Figure 1. Attrition of First-Year Teachers by Field, 2004–05

Contrary to widely held beliefs, we found that the type of college, degree, and preparation route had little bearing on teachers' likelihood of leaving teaching after one year. Teachers who attended more selective undergraduate institutions were not significantly more or less likely to return for a second year of teaching. The attrition rates of beginning mathematics and science teachers who held an education degree, such as in mathematics education or science education, did not differ from those of teachers with a noneducation degree. Those who entered through a traditional program were only slightly less likely to leave than those who entered through an alternative route.
However, the opposite was true for the amount and type of pedagogical preparation that new teachers had received: Pedagogy was strongly related to teacher attrition. Beginning teachers who had taken more courses in teaching methods and strategies, learning theory or child psychology, or materials selection were significantly less likely to depart. The amount of practice teaching they had undertaken, their opportunities to observe other teachers, and the amount of feedback they had received on their teaching were also significantly related to whether new teachers remained in teaching.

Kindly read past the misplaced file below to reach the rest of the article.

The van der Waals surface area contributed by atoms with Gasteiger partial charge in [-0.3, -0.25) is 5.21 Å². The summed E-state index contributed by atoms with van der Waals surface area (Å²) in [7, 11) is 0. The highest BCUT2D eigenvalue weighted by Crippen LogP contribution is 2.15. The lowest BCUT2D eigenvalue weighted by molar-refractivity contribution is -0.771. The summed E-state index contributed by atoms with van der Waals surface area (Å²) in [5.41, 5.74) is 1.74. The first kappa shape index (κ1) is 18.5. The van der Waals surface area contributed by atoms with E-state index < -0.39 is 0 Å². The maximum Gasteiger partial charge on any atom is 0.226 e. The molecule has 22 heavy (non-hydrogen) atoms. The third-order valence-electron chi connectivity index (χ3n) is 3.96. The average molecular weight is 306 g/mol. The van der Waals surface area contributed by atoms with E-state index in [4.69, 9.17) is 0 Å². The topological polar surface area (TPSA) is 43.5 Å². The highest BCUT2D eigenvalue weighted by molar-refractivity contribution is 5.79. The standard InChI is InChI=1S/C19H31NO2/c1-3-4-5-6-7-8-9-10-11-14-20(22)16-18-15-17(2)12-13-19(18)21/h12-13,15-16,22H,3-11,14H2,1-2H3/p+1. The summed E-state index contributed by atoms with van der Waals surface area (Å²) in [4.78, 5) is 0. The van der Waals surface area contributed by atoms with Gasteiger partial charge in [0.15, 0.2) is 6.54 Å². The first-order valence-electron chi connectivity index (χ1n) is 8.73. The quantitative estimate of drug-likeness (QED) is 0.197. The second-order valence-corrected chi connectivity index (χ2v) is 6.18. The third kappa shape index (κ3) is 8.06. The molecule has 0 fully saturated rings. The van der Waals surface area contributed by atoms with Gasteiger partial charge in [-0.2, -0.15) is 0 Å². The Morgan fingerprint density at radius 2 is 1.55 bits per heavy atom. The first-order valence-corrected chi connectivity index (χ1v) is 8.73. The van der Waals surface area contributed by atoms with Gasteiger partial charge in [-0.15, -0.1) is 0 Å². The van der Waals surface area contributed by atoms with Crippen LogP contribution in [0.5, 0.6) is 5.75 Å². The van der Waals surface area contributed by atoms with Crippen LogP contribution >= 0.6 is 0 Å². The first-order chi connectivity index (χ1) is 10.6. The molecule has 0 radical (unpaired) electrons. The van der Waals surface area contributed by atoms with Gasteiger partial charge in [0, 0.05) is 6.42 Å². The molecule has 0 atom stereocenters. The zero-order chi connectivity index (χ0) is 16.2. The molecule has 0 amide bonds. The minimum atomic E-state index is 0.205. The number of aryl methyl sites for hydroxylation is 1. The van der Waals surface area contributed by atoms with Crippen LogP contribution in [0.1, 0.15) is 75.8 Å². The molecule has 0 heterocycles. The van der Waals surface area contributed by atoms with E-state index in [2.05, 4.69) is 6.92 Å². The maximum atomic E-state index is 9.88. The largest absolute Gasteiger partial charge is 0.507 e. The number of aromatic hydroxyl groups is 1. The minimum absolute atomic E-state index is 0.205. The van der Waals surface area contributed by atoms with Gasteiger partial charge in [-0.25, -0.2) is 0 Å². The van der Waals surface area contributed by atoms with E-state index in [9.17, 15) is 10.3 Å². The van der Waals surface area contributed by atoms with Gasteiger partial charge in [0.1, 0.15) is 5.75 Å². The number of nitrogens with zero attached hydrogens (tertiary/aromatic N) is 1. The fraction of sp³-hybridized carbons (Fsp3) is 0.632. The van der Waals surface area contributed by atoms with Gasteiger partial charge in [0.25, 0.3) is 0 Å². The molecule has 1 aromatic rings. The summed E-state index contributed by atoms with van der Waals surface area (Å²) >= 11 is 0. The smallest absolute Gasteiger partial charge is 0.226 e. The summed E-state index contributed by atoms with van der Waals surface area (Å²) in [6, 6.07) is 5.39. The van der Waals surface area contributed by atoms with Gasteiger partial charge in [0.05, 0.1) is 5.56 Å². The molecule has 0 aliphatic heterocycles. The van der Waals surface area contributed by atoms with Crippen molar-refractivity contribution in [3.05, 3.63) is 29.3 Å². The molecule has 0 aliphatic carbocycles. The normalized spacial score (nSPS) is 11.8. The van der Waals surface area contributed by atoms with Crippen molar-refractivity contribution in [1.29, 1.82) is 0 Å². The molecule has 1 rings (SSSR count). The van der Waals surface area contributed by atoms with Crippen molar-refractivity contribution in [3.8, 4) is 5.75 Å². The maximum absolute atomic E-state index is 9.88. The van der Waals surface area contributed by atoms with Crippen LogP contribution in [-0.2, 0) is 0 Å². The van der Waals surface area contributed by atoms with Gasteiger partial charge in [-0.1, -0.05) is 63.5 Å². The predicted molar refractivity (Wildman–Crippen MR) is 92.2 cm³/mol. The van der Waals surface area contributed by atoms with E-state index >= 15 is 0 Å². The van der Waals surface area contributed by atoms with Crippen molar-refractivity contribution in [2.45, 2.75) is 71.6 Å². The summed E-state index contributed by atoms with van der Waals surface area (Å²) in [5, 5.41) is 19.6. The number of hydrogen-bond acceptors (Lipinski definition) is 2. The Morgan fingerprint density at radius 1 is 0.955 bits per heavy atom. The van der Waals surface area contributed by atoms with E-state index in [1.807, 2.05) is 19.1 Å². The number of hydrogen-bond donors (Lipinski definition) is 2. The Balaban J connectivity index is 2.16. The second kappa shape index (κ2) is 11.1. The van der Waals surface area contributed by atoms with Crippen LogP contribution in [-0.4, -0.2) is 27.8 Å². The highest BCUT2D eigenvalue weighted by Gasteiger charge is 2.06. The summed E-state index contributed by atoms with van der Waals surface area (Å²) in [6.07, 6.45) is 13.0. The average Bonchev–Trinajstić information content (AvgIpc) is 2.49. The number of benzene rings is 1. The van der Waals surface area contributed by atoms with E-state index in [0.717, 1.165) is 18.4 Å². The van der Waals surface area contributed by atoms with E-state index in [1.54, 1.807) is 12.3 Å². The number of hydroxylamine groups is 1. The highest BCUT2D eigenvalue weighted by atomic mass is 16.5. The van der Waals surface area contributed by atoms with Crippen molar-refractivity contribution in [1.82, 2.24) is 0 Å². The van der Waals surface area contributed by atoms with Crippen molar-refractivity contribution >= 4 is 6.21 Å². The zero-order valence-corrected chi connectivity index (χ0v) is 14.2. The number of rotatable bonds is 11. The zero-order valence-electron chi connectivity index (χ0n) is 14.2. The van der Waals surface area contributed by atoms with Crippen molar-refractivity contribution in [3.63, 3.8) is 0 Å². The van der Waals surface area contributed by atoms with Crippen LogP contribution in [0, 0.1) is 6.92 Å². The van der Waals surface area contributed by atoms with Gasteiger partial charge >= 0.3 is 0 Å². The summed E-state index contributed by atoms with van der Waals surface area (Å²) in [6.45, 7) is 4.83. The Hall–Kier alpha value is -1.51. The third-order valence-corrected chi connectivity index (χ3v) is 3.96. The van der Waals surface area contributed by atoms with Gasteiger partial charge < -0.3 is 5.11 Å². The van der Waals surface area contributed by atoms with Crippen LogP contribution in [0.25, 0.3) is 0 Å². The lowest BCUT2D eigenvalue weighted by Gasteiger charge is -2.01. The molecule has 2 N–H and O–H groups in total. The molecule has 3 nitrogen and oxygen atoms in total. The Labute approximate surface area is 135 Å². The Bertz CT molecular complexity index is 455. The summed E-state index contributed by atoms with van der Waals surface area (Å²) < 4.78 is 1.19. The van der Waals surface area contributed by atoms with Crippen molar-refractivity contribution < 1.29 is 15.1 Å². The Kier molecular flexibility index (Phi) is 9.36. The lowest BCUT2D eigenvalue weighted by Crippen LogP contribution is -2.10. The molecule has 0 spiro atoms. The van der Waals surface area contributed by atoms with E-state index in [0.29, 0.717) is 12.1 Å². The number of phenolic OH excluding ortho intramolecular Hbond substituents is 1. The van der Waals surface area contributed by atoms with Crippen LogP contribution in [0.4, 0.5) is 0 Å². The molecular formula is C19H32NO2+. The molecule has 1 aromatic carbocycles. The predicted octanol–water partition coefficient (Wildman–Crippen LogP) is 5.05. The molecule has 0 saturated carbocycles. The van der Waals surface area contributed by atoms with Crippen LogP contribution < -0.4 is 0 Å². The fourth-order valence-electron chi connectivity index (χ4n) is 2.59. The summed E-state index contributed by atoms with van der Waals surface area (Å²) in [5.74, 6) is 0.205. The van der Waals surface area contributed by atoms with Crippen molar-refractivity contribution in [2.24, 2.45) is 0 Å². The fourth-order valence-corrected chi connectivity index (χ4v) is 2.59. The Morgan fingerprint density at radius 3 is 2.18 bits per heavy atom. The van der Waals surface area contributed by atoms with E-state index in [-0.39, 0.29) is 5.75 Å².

Of course, these types of pedagogical preparation are not independent components; they tend to come in packages. How much pedagogical background new teachers have acquired is partly a factor of the program or route by which they entered teaching—for instance, through a traditional or alternative route. But we also found large variations in pedagogical preparation both within and between these routes.
To more accurately distinguish among teachers according to their pedagogical preparation, we used a statistical clustering technique to empirically divide beginning teachers into groups receiving distinctly different packages of pedagogical preparation. At one extreme was a group who received little or no pedagogy—those who had at most one methods course; little or no practice teaching; and little or no materials selection preparation, learning theory or psychology courses, observation of others, or teaching feedback. At the other extreme was a group who receivedcomprehensive pedagogy—those entering teaching with a number of methods courses, materials selection preparation, learning theory and psychology courses, usually a full semester of practice teaching, observation of others, and feedback on their teaching.